A Podcast Examining Conservative Political Thought
About the show
Welcome to Conservative Minds – a podcast about conservative ideas and thinkers. We explore what it means to call yourself a conservative, where conservatism has been, and where it's going. Each week, we select readings and conduct a discussion to share with you our investigation. Join the conversation by liking us on Facebook or following us on Twitter at @consminds.
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Episodes and Blog Entries
SCOTUS Samuel Alito - Dobbs v. Jackson Women's Health Organization
Episode | January 23rd, 2023 | Season 5 | 44 mins 39 secs
Our analysis of Dobbs v. Jackson Women's Health.
Episode 105: John Stuart Mill - On Liberty
Episode | December 20th, 2022 | Season 5 | 42 mins 39 secs
Conservative Stories - Anthony Hennen
Episode | September 12th, 2022 | Season 5 | 41 mins 54 secs
We're back from summer hiatus! In this episode, we talked about conservatism and the news business with reporter Anthony Hennen.
Episode 103: Jonah Goldberg - Liberal Fascism
Episode | July 20th, 2022 | Season 5 | 44 mins 5 secs
Goldberg explains that fascism is an offshoot of socialism and, rather than being conservative, is just another variety of far-left thought.
102: Jonathan Haidt - Why the Last Ten Years of American Life Have Been Uniquely Stupid
Episode | June 29th, 2022 | Season 5 | 44 mins 46 secs
Haidt writes about social media and the downfall of normal society.
Episode 101: Conservative Stories - Rachel Bovard
Episode | May 27th, 2022 | Season 5 | 41 mins 23 secs
Episode 100: William F. Buckley - God and Man at Yale
Episode | May 16th, 2022 | Season 5 | 41 mins 47 secs
For our centennial episode, we read God and Man at Yale, a 1951 book by William F. Buckley Jr., based on his undergraduate experiences at Yale . Buckley criticized the school for forcing collectivist, Keynesian, and secularist ideology on students. We discuss this and how it relates to current debates about politcis in the academy.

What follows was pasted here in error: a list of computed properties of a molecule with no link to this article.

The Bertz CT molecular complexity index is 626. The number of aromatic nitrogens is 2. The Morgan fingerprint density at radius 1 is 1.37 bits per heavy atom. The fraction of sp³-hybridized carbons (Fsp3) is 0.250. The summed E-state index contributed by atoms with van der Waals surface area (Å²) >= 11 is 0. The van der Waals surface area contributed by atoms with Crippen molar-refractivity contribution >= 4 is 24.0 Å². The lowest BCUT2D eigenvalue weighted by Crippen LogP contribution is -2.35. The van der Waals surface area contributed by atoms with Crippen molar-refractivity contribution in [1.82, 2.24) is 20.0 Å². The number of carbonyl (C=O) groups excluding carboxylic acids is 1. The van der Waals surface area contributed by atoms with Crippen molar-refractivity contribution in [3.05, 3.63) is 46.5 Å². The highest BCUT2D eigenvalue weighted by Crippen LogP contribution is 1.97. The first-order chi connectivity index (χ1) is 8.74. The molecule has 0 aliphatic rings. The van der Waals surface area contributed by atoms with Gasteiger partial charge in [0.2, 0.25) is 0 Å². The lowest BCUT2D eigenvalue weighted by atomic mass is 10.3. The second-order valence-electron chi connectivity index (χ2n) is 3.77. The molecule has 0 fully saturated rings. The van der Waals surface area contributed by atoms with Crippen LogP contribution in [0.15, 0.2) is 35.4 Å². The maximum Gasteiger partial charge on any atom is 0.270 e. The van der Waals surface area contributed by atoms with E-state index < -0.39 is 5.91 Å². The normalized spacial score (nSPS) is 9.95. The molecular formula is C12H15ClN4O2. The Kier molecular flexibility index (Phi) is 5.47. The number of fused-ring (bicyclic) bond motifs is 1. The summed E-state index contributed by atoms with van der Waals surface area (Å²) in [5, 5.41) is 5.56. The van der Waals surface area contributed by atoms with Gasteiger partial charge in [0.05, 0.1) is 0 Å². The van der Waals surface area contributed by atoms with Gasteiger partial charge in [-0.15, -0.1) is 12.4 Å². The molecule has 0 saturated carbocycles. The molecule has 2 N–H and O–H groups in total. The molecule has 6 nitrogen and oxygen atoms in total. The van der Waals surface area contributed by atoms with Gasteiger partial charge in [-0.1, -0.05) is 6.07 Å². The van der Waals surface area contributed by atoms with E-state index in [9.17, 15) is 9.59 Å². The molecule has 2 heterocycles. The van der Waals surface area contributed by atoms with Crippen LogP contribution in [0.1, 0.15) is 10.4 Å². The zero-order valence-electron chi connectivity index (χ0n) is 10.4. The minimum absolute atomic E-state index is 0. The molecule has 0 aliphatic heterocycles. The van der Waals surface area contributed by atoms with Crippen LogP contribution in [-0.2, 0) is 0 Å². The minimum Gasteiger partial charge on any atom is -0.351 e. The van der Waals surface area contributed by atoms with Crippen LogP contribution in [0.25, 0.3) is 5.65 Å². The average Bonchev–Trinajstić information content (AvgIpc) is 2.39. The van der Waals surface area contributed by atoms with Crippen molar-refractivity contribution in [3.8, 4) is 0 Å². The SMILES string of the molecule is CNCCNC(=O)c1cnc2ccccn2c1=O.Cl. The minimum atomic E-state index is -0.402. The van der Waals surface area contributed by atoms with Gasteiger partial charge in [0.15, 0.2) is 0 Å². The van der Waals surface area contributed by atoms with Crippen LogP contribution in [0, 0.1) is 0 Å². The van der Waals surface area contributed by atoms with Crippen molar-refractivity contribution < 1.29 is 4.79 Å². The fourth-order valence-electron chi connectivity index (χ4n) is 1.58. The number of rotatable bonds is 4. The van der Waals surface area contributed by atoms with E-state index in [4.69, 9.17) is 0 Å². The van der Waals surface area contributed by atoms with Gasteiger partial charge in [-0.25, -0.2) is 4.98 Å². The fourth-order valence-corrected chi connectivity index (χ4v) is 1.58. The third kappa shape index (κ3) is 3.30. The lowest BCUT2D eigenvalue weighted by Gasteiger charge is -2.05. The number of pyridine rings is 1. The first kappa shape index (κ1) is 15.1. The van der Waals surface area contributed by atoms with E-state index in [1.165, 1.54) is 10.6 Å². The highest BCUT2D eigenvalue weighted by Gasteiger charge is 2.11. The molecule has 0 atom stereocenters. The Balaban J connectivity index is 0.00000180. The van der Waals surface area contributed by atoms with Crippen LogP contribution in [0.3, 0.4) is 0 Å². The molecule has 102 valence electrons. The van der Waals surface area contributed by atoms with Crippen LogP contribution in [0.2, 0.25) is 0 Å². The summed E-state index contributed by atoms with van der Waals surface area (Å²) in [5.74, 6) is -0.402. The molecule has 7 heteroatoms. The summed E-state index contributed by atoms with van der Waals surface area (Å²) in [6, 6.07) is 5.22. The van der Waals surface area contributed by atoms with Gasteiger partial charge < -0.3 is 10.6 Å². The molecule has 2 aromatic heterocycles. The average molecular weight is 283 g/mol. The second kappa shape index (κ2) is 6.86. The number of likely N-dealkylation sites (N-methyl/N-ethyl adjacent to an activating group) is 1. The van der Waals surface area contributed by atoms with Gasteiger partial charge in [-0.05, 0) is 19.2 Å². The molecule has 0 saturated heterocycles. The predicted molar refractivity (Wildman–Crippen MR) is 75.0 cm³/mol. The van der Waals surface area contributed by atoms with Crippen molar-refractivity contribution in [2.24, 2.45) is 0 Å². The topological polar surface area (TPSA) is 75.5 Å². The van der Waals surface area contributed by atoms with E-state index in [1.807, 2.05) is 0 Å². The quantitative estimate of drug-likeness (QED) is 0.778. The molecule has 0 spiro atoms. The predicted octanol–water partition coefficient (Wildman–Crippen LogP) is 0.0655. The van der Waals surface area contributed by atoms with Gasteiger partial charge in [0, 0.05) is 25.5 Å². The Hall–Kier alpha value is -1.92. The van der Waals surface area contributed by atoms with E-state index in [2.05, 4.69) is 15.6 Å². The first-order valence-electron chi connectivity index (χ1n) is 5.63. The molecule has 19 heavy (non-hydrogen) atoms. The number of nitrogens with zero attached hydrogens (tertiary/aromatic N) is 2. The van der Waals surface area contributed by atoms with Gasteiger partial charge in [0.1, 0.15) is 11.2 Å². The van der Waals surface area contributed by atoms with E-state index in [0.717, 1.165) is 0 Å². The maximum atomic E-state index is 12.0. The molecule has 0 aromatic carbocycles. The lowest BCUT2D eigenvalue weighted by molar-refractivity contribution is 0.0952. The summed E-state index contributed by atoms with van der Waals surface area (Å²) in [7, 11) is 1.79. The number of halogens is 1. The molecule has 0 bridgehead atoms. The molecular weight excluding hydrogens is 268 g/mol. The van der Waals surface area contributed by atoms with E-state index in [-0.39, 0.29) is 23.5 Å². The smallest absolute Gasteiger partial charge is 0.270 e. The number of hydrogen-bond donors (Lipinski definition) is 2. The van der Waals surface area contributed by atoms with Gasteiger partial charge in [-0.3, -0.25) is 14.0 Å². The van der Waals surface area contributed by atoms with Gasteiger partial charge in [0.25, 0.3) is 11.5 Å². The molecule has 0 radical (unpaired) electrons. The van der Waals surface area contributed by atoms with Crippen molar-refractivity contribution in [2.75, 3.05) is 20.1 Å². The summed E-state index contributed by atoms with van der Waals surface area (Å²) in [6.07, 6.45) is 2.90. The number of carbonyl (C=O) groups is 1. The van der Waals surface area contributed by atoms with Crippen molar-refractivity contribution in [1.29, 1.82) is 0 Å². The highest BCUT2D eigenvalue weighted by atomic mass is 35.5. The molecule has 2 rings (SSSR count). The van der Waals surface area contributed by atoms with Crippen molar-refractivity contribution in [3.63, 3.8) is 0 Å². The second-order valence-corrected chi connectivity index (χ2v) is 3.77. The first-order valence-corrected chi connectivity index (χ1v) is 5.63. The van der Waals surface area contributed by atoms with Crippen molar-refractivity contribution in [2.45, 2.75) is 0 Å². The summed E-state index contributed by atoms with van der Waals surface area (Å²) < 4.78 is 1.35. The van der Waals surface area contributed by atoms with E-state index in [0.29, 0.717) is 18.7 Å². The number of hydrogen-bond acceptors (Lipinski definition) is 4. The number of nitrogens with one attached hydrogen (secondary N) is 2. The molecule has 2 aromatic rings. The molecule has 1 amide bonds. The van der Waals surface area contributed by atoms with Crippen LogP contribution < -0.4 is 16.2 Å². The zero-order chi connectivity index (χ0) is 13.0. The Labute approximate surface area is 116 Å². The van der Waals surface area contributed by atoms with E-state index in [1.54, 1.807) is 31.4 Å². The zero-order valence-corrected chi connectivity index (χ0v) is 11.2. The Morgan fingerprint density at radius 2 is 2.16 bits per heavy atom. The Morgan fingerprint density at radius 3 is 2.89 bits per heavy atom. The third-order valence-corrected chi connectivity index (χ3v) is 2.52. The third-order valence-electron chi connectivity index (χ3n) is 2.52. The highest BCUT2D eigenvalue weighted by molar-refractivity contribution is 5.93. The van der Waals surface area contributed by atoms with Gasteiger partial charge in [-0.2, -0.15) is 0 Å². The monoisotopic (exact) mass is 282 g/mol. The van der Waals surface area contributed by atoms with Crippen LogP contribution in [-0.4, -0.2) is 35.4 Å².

Episode 99: John Mearsheimer - The Great Delusion
Episode | April 25th, 2022 | Season 5 | 45 mins 54 secs
Mearsheimer argues that liberal hegemony — the foreign policy pursued by the United States since the Cold War ended — is doomed to fail. It would be better, he says, for America to practice restraint in the foreign policy sphere based on a sound understanding of how nationalism and realism constrain great powers.
Episode 98: Michael Strain - Forget the Economics of Grievance
Episode | April 11th, 2022 | Season 5 | 42 mins 9 secs
We discussed "Forget the Economics of Grievance", a National Review article by Michael R. Strain.
Episode 97: Tim Stanley - Whatever Happened to Tradition?
Episode | March 29th, 2022 | Season 5 | 42 mins 57 secs
Stanley talks about how tradition can be both beautiful and useful, how it's been undermined, and how it can be restored.
Episode 96: Conservative Stories -- Corey Astill
Episode | March 14th, 2022 | Season 5 | 46 mins 28 secs
The second in our series of discussions with conservative people — their stories and where they think the movement is going.
Episode 95: Conservative Stories -- Kyle Sammin
Episode | February 28th, 2022 | Season 5 | 40 mins 34 secs
First in a series of discussions with conservative people — their stories and where they think the movement is going.
Episode 94: WSJ Editorial Board - Trust and Expertise
Episode | February 21st, 2022 | Season 5 | 46 mins 22 secs
Episode 93: Kimberle Crenshaw – Demarginalizing the Intersection of Race and Sex
Episode | January 24th, 2022 | Season 5 | 42 mins 6 secs
Crenshaw's law review article from 1989 is one of the foundational documents of critical race theory.
Episode 92: Thomas Paine - Common Sense
Episode | January 17th, 2022 | Season 5 | 42 mins 1 sec
Paine's Common Sense made public a persuasive and impassioned case for independence early in the American Revolution, one that was widely read and influential at the time of the American founding.
Episode 91: Adrian Wooldridge - The Aristocracy of Talent
Episode | December 20th, 2021 | Season 5 | 44 mins 16 secs
In The Aristocracy of Talent, Adrian Wooldridge traces the history of meritocracy and looks outside western cultures and shows what transformative effects it has had everywhere it has been adopted, especially once women were brought into the meritocratic system. He also shows how meritocracy has now become corrupted and argues that the recent stalling of social mobility is the result of failure to complete the meritocratic revolution. Rather than abandoning meritocracy, he says, we should call for its renewal.